Art at any age: Seniors put works on display at Rhoda Goldman Plaza

Ethel Salwen has been sculpting since she was 13. Now 95 years old, she still will spend months crafting a single bronze piece.

A resident of Rhoda Goldman Plaza in San Francisco since the retirement community opened its doors in 2000, Salwen has displayed several of her sculptures in the center’s annual art shows.

Her latest piece — a man seated on the ground, eyes tightly shut and hands clasped over his legs — can be viewed in “People, Places and Panache.” The fifth annual resident art exhibit opened last week in the center’s gallery and runs through November.

Hedy Krasnobrod with her framed paper design (behind) and origami (on table).

Rhoda Goldman Plaza art instructors hold classes two to three times a week; individuals work on paintings, ceramics and other media, while memory-repair residents often collaborate on group projects. The yearly exhibit is the culmination of all their work.

“People, Places and Panache” features watercolor paintings, origami, bronze sculptures and colorful tapestries created by nearly 50 residents.

An opening reception Sept. 15 was packed with residents and family, Rhoda Goldman Plaza board members and staff. As a harpist played, attendees noshed on finger sandwiches and perused the intimate gallery space.

“The residents work on these pieces all year,” said Susan Koster, executive director of Rhoda Goldman Plaza. “At this time in their lives, I’m so proud they are able to create something new and exciting in art form.”

Hedy Krasnobrod, originally from Vienna, Austria, has been creating origami pieces for the past 15 years, but recently discovered a new passion. During art classes in the last few months, Krasnobrod took up paper layering, gluing lightweight overlapping papers to create new designs. She has both origami and layered-paper pieces in the new exhibit.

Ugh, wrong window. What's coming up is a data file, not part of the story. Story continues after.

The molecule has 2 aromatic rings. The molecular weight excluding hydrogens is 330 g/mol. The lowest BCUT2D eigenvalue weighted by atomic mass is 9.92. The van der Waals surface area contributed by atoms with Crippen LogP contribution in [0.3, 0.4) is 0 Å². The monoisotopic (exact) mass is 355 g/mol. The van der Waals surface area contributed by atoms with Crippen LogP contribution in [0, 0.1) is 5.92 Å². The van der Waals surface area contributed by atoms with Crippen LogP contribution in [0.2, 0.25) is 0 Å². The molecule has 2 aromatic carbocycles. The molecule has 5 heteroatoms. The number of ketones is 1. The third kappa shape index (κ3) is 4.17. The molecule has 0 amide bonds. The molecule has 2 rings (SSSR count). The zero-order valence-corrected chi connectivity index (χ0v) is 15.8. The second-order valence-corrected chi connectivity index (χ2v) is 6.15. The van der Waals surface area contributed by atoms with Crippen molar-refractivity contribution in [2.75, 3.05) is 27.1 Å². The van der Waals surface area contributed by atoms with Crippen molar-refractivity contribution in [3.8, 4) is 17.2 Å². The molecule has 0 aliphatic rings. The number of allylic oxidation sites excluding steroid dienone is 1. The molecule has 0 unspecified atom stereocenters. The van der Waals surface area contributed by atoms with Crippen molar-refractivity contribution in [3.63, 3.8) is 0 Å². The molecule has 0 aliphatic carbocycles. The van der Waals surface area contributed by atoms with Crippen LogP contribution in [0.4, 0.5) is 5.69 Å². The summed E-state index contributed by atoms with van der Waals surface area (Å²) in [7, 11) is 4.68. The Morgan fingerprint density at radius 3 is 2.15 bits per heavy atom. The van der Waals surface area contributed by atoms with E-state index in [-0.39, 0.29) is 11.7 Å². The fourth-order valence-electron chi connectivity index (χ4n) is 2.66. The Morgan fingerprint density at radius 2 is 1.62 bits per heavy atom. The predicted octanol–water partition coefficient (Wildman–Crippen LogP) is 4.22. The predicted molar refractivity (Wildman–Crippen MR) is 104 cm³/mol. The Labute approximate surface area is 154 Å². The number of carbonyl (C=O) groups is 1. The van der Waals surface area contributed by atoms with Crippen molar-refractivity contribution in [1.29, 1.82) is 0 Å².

Watercolor artist Ben Altman has been painting landscapes since his days living in San Francisco’s Sunset District. Along with multiple pieces in the exhibit, he has even more artwork in his room and in family members’ homes.

Executive Director Susan Koster with board president Harvey Schloss by the group chuppah. photos/emily savage

For this exhibit, his warm-colored, cliff-lined beach scene and dark blue-toned cityscape are a study in contrast.

While exhibitors such as Salwen, Altman and Krasnobrod have been interested in art for decades, others are just getting into the realm — thanks to watercolor classes and art therapy provided at the facility.

“Some residents have never done art before; they were businessmen or schoolteachers, physicians or housewives,” Koster said. The classes provide “an opportunity to explore an artistic side that they never had the time or inclination [for].”

Bert Sugarman was excited to have his first piece in a show, a deeply saturated black and red painting. He chose the bold colors because “I was thinking of my high school back in the Bronx, these were our colors.”

Sugarman only recently discovered an interest in creative expression. Early in life, he was more drawn to planes than paintbrushes — he flew 29 combat missions over Europe during World War II. 

His change of heart is not uncommon: People often enjoy new creative outlets later in life, explained Rhoda Goldman Plaza art therapist Ruth Strock. She worked with memory-repair residents to create large, collaborative pieces such as draped silk banners and the exhibit’s piece de resistance, a large purple chuppah.

Strock’s students worked on the project over the course of three years, using metallic paints and dyes to handcraft each square. Initially, everyone worked independently. But the residents eventually agreed they should combine their squares to create the chuppah. Strock sewed the pieces together in checkerboard fashion, with lime green borders.

The artists are on the lookout for a couple interested in using the chuppah for their upcoming nuptials. All they ask is that pictures be taken during the ceremony, so residents can see the result of their hard work being put to good use.

“The idea was to bring people together, to work on a community project,” Strock said. “There are so many benefits to doing art activities and using textiles at any age.”

Rhoda Goldman Plaza is at 2180 Post St., S.F. Couples interested in using the handcrafted chuppah can contact Susan Koster at (415) 345-5080.